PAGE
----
Renters are in a more vulnerable financial position than homeowners and are more likely to suffer during an economic crisis, new research has found.
The latest report from the Office of National Statistics (ONS) shows renters typically spend a higher proportion of their budget on essential items such as bills and foods, while another survey found more than one in three young renters were earning less as a result of the coronavirus crisis.
Tenants spend 61% of their usual weekly budget on essentials, while homeowners typically spend just over half – 52% – of their household allowance on essential items, the ONS data showed.
Some of the imbalance is accounted for by the difference in household overheads; renters spend 28% of their income covering housing costs, while homeowners spend 21%.
The ONS data also revealed that renters typically have less financial wriggle room than those who own their own property. Tenants spend proportionally less on holidays and eating out than homeowners so they have fewer areas to cut back on should they find themselves financial squeezed.
The ONS figures come as another survey found buy-to-let landlords were heavily exposed to young renters most at risk of losing their job. Those behind the study said landlords and letting agents should brace themselves for further disruption – and not just in the short term.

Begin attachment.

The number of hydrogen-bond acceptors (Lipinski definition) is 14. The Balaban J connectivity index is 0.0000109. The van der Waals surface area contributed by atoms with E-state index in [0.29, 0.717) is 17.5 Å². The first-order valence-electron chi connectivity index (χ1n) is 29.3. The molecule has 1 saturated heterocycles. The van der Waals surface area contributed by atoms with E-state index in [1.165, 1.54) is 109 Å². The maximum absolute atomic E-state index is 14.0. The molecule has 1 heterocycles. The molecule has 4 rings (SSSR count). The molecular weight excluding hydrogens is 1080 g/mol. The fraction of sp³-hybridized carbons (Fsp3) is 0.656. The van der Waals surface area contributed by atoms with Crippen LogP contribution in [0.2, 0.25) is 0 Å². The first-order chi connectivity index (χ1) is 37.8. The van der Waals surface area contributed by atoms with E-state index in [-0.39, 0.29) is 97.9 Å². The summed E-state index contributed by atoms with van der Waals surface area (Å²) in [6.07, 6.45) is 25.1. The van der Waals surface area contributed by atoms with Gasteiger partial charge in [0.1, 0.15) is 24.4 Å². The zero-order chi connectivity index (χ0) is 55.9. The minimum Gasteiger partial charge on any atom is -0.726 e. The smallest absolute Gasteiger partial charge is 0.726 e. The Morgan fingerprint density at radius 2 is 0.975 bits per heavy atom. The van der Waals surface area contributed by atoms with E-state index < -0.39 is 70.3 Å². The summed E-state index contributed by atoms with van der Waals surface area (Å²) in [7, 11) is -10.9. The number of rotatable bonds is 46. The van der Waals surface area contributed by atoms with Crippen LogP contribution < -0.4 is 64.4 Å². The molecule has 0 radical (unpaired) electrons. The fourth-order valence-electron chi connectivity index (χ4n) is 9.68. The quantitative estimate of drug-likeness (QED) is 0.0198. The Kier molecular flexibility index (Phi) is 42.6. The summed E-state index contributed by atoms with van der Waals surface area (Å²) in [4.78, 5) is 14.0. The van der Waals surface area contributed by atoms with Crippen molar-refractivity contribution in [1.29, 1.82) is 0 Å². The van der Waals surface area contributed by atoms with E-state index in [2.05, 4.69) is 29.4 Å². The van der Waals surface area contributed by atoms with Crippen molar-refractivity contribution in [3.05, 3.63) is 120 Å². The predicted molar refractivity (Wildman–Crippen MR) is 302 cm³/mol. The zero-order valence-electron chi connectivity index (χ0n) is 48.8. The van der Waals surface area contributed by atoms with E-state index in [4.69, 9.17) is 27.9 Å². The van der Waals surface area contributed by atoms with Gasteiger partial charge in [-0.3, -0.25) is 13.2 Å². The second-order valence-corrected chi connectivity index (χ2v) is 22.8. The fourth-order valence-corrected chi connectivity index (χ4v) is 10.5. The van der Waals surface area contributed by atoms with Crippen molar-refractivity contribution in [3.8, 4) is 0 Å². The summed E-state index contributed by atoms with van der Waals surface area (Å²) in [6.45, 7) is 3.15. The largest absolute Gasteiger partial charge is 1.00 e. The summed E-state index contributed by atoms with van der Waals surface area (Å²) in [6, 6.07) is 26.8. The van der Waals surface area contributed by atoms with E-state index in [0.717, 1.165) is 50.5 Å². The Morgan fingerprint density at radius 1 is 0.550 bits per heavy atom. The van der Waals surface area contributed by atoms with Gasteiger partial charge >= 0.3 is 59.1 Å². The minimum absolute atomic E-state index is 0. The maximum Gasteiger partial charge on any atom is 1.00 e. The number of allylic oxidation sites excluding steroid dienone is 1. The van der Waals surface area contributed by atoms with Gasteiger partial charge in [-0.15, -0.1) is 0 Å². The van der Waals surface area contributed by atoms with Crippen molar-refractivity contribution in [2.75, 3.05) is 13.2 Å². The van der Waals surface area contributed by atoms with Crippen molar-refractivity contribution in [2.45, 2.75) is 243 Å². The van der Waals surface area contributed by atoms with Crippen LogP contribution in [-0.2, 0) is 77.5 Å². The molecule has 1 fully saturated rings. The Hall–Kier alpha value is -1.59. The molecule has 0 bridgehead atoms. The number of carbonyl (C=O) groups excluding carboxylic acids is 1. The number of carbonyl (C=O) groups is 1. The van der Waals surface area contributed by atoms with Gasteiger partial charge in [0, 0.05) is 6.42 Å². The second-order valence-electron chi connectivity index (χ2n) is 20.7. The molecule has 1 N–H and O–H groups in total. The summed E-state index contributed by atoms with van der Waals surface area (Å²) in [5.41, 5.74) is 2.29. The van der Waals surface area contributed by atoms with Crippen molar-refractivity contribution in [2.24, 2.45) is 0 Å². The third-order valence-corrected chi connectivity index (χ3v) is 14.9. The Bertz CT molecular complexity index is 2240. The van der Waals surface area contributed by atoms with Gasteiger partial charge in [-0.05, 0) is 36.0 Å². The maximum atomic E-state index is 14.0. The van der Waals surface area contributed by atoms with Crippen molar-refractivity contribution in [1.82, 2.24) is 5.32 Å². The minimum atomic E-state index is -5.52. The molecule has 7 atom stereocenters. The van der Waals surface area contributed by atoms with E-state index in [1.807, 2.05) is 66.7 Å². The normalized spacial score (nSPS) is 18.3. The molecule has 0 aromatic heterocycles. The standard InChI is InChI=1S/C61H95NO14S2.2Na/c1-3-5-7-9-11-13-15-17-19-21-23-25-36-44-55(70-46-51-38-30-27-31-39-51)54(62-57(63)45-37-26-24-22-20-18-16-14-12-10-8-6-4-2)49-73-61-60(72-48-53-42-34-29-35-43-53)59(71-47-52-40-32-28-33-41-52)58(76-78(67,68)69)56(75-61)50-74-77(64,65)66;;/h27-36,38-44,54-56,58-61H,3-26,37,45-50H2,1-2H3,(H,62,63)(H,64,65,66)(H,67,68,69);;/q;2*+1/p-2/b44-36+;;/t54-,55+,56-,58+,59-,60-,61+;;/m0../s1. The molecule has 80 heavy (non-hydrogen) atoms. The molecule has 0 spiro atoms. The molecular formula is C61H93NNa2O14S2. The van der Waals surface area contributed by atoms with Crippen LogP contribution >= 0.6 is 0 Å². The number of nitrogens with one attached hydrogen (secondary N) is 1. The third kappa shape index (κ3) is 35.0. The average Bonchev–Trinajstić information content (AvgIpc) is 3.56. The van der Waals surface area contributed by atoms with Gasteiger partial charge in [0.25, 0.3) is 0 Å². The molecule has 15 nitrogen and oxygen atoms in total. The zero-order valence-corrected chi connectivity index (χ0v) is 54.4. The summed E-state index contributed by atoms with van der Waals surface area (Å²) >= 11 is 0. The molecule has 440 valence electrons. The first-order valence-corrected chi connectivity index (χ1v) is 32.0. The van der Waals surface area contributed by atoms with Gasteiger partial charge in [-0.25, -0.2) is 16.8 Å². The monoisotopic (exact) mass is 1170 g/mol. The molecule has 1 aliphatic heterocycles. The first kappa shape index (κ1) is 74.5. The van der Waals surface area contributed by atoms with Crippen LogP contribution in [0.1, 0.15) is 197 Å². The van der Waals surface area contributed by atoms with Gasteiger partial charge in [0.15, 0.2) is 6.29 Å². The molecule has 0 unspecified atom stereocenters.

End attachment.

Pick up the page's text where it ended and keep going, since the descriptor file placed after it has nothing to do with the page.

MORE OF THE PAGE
The new research from flatfair and Rowan Asset Management is a stark warning for landlords and letting agents in the current climate.
As Franz Doerr, CEO of flatfair, says the ONS figures “do not come as a great surprise” to many in the buy-to-let sector, they do “underline the threat that coronavirus poses to the rental market”.
He accused the government of “kicking the can down the road” and urged them to take action to support tenants and landlords as the long term consequences of the crisis look set to impact the sector for some time to come.
Official estimates suggest the pandemic could lead to 10% unemployment, a huge leap from the 3.9% in March. The UK has not seen such high unemployment figures since the recession of the 1990s.
George Jackman, chief investment analyst at Rowan Asset Management, said: “It’s clear that there is going to be a sharp, short-term impact on many young people’s income due to the economic distress caused by the virus.
“But the more worrying aspect of this whole crisis is how this young cohort of workers will be able to find stable employment over the long-term, with sectors like retail looking set to change fundamentally. It’s really hard to see retail being able to employ 2.8 million again any time soon, and right now there aren’t any emerging industries in this country that will be able to step in and fill this gap.”
Almost half of all renters in the UK are aged between 16 to 34, an age group particularly exposed to the currently volatile jobs market.
More than one in three 18 to 24-year-olds are earning less than before the outbreak, according to research by the Resolution Foundation.
Another survey by the housing charity Shelter found one in five renters in England expected to lose their job in the next three months.
And for some two million tenants in the UK, losing their jobs could leave them unable to pay their rent, the same research found.
If this scenario pans out as forecast, it could have wide reaching effects on the long term recovery of the buy-to-let sector as well as individual landlords and agents.